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Cracking Down On Opiate Painkillers Increases Heroin Use

It is no secret that opiate abuse had spread like wildfire across the United States. Every town large and small are being affected by this epidemic. One of the main culprits of this issue is the misuse of prescription painkillers.  Opiate based pain pills are a hot commodity and worth outrageous amounts of money on the black market. For this reason, many addicts and dealers will take desperate measures to get their hands on these pills.  Pharmacy robberies have skyrocketed over the past few years as addicts and dealers are desperate to get these medications. With pill mills being shut down at rapid rates, and governments setting up systems to curb doctor shopping, opiate pills are becoming more expensive on the black market.

Many local governments have made the prescription painkiller epidemic a main topic of concern. With our nations youth overdosing at alarming rates, politicians have stepped in to do what they can to help curb the abuse. Making it harder for addicts to get their hands of painkillers is causing another drug to climb in its use: Heroin.  Heroin has become the go-to drug for addicts addicted to opiates. When painkillers become hard to get, or too expensive, the next logical step for an opiate addict is heroin.  The price may be cheaper, but it comes at a steep price.

Opiate addiction is extremely dangerous and very hard to quit. Addicts will do almost anything in order to obtain their pills so that they do not go through withdrawals. Opiate withdrawal symptoms are extremely uncomfortable and feel like a horrible case of the flu along with extreme depression and anxiety.  Though many addicts want to quit, the addiction is just too strong.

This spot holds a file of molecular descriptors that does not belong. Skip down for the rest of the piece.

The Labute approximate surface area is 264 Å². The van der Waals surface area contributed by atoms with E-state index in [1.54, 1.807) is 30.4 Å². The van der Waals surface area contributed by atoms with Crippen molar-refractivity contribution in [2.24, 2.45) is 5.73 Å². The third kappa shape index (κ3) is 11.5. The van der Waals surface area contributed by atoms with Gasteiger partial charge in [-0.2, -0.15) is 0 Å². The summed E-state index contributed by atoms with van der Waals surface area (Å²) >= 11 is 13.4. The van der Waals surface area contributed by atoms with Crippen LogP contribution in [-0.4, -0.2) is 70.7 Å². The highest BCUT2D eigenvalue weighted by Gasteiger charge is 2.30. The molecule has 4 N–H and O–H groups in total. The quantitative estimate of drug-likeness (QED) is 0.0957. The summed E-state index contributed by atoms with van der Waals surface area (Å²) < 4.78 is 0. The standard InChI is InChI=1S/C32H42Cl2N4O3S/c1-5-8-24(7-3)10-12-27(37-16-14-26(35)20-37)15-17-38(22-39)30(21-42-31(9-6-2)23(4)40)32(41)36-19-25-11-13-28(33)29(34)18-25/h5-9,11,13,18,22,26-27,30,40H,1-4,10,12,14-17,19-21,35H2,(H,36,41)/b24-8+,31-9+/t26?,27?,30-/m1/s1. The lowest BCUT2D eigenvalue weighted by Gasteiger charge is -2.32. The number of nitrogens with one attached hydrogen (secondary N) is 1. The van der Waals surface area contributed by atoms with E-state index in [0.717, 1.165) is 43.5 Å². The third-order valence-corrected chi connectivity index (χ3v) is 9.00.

Many addicts would admit they would have never used heroin when they became addicted to painkillers.  They know the dangers of heroin, yet over time their tolerance to opiate pills climbs.  As tolerance builds, addicts need more pills to feel "normal".  The problem is that the pills are expensive, and an opiate addict may consume 10-20 pills a day easily putting their addiction at a couple of hundred dollars per day.  When money runs out, withdrawals set in, many addicts become desperate.  This is when many addicts make the transition from pills to heroin. Heroin in my home state of New Jersey is at it's cheapest price ever. In some places selling as little as 5 dollars per bag.  This may be enough for an addict to get the same high they were when they were taking multiple expensive pain pills.  When an opiate addict see's prices that small compared to $80 per pill they quickly make the switch. 

The problem with heroin is that it's more dangerous than prescription painkillers, because every batch of heroin varies in quality.  Both heroin and pain pills are extremely dangerous when abused but what makes heroin more dangerous is its origin. When an addict buys heroin, they have no idea what it is cut with or how potent the dose is. These things change from bag to bag. Using heroin is like playing Russian roulette.  You never know how potent or dangerous the batch of heroin is, which can easily lead to overdose and death.  Curbing the use of prescription painkillers is great and desperately needed, but we as a society can not be blind to the effects it will have on heroin use.

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